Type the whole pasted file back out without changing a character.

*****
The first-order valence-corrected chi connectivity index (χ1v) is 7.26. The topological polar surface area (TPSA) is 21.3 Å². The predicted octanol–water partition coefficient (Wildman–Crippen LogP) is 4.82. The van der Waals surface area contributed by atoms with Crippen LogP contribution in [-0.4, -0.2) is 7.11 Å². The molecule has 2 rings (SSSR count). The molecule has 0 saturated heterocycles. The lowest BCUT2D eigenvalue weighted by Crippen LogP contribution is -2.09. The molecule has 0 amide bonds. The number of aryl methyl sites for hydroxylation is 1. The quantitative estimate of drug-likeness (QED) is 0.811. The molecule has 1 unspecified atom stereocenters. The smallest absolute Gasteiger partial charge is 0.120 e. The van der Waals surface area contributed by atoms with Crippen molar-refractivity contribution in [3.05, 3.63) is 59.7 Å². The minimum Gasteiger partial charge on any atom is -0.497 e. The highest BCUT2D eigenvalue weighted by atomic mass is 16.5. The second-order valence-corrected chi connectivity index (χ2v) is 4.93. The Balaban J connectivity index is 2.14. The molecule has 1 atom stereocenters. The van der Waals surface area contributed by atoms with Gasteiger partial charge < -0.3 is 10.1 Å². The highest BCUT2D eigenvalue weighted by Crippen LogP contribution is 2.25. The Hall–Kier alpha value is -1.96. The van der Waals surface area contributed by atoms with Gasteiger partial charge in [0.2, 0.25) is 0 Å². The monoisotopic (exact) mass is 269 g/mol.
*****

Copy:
The first-order valence-corrected chi connectivity index (χ1v) is 7.26. The topological polar surface area (TPSA) is 21.3 Å². The predicted octanol–water partition coefficient (Wildman–Crippen LogP) is 4.82. The van der Waals surface area contributed by atoms with Crippen LogP contribution in [-0.4, -0.2) is 7.11 Å². The molecule has 2 rings (SSSR count). The molecule has 0 saturated heterocycles. The lowest BCUT2D eigenvalue weighted by Crippen LogP contribution is -2.09. The molecule has 0 amide bonds. The number of aryl methyl sites for hydroxylation is 1. The quantitative estimate of drug-likeness (QED) is 0.811. The molecule has 1 unspecified atom stereocenters. The smallest absolute Gasteiger partial charge is 0.120 e. The van der Waals surface area contributed by atoms with Crippen molar-refractivity contribution in [3.05, 3.63) is 59.7 Å². The minimum Gasteiger partial charge on any atom is -0.497 e. The highest BCUT2D eigenvalue weighted by atomic mass is 16.5. The second-order valence-corrected chi connectivity index (χ2v) is 4.93. The Balaban J connectivity index is 2.14. The molecule has 1 atom stereocenters. The van der Waals surface area contributed by atoms with Gasteiger partial charge < -0.3 is 10.1 Å². The highest BCUT2D eigenvalue weighted by Crippen LogP contribution is 2.25. The Hall–Kier alpha value is -1.96. The van der Waals surface area contributed by atoms with Gasteiger partial charge in [0.2, 0.25) is 0 Å². The monoisotopic (exact) mass is 269 g/mol.